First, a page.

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DISABILITY ity management can help employees feel more comfortable coming forward with a health condition. When employees start the conversation about their health condition and get the accommodations they need, they’re more likely to be productive in the workplace (we’ll dive into that more in Survey Finding #3). So, how can you help? Bringing these findings to your clients’ attention and connecting them with a disability carrier can help prompt the changes needed to create a workplace culture that fosters inclusion and provides support for employees. That culture can ensure that no matter who employees go to for support, they’re receiving the same care and feeling positive about the experience. SURVEY FINDING #2: Working with HR managers produces better results. Taking it a step further, not only can working with an HR manager produce more positive feelings from the employee, but it can mean he or she is more likely to see results in the workplace. The survey results showed that employees who worked with their HR manager received more consistent communications, workplace accommodations and connections to other support programs that helped them return to work sooner. The survey found that employees who worked with an HR manager returned to work 44 percent faster than employees who worked with their direct supervisor. Specifically, 18 fewer days of leave were taken by employees who worked with their HR manager. With better overall satisfaction and a quicker return-to-work timeline, employees are more likely to be productive in their role when they talk with an HR manager about their health condition than a direct supervisor. Often, this is because HR managers are aware of additional resources that can help support employees in their return to work, including support from their disability carrier or wellness, disease management or employee assistance program. How you can help: The good news is that these findings indicate areas for improvement and show that even more of your clients’ employees with a health condition could be returning to 28 | CALIFORNIA BROKER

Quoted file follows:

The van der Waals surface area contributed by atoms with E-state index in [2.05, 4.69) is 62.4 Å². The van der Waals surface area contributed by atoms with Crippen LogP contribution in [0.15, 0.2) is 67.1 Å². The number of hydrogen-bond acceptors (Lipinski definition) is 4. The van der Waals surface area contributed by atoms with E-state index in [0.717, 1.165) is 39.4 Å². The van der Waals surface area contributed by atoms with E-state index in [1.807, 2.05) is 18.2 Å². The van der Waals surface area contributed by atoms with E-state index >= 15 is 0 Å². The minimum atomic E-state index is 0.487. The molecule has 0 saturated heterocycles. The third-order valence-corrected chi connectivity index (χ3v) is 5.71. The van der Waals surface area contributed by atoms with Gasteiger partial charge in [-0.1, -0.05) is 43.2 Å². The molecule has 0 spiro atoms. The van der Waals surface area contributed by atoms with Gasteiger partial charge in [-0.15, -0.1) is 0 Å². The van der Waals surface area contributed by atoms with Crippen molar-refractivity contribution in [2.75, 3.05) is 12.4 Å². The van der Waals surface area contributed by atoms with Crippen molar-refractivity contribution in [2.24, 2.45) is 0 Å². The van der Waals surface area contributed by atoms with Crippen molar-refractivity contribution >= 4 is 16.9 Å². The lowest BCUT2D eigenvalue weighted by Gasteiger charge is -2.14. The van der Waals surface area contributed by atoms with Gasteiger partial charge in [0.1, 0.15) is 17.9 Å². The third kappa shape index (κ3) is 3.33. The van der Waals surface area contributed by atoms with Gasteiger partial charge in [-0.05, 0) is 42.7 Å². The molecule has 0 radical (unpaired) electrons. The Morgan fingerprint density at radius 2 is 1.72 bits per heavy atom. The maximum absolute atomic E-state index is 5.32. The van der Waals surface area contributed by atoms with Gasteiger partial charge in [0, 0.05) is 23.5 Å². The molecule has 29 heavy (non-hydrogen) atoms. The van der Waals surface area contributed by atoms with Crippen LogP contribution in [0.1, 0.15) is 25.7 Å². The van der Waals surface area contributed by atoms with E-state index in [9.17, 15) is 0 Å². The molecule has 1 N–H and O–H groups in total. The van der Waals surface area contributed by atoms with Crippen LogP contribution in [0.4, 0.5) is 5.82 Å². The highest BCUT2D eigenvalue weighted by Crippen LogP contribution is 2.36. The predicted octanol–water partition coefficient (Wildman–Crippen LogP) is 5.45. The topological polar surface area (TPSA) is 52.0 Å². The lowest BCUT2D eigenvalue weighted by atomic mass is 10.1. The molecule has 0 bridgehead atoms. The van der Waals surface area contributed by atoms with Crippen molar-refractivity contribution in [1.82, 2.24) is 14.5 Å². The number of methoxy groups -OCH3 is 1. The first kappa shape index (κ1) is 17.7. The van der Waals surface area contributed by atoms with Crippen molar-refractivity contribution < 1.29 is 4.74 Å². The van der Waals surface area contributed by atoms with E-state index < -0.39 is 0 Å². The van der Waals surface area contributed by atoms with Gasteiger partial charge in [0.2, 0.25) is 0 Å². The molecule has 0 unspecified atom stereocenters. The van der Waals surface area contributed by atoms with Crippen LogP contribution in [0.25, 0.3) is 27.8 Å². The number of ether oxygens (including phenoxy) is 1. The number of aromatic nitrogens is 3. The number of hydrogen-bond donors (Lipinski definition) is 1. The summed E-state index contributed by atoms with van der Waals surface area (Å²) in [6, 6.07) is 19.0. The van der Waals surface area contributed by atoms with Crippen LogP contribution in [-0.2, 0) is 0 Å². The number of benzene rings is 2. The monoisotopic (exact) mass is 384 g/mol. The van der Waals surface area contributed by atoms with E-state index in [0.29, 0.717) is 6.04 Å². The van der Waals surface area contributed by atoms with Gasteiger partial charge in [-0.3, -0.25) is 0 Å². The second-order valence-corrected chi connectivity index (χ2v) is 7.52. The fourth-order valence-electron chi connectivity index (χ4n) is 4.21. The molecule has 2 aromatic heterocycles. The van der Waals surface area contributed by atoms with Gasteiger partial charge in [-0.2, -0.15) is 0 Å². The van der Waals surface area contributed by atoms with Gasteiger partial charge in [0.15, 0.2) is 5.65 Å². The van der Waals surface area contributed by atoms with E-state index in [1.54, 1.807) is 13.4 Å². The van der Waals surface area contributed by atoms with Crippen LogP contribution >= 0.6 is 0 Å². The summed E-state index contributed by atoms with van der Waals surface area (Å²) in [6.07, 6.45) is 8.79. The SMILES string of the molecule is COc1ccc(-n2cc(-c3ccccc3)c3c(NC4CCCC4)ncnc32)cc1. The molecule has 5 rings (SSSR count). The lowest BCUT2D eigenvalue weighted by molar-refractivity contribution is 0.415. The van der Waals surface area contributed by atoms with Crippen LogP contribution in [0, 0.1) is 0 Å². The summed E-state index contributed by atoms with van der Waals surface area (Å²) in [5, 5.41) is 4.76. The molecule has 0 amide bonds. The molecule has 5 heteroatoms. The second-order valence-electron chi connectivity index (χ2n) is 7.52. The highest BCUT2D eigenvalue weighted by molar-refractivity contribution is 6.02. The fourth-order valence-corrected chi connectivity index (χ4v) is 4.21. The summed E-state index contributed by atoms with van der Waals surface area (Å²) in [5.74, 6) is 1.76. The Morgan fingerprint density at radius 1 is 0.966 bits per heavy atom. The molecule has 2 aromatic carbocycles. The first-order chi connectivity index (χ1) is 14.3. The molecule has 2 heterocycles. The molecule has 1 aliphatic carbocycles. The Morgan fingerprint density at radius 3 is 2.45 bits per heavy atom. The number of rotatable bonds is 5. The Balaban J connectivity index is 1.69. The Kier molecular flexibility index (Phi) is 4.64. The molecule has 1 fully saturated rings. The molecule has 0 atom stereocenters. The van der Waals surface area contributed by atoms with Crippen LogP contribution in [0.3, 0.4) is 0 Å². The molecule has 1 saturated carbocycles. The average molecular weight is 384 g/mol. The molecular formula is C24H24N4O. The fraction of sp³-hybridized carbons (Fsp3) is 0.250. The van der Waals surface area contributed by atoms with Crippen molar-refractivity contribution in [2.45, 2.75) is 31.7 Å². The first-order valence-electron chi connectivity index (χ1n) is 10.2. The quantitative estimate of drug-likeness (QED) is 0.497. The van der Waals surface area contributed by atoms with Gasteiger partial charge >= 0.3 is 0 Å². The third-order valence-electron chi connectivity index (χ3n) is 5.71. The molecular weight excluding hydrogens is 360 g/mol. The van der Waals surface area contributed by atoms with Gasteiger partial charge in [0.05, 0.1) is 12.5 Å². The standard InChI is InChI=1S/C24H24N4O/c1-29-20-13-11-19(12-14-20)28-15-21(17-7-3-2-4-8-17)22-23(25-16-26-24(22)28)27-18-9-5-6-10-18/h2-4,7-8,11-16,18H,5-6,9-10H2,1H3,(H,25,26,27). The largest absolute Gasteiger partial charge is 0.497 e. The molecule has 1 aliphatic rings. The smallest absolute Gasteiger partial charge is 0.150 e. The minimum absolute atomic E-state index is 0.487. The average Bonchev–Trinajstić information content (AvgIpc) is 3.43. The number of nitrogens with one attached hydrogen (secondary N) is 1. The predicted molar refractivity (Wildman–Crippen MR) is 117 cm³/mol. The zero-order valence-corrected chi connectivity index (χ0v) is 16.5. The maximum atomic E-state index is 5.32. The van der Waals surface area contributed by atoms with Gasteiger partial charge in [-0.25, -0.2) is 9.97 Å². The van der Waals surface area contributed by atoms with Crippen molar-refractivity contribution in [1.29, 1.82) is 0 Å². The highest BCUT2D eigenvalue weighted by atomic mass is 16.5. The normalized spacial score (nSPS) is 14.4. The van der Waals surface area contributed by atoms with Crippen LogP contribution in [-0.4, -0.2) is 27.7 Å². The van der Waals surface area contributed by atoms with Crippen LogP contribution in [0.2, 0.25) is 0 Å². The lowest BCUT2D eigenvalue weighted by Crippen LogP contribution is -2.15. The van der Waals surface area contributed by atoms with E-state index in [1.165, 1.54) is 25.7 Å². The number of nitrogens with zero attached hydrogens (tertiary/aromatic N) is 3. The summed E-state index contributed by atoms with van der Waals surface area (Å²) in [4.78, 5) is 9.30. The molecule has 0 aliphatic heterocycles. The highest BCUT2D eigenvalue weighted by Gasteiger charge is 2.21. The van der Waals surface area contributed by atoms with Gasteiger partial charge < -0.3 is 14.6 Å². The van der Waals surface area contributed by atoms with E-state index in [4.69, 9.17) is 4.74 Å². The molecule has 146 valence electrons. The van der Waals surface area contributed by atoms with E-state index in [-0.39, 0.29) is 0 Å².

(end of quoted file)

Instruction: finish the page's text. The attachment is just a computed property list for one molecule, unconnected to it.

work faster or being more productive at work. To help clients make these improvements, you can use these findings to start a conversation about supervisor training. Everyone should be on the same page and up to date on workplace resources, helping bridge the gap in employee care. This sense of teamwork can ultimately help employees do their job more effectively and improve a client’s bottom line. Remind clients that their disability carrier can help facilitate training, which can offer tips for how to identify an employee in need, ways to initiate health-related conversations and when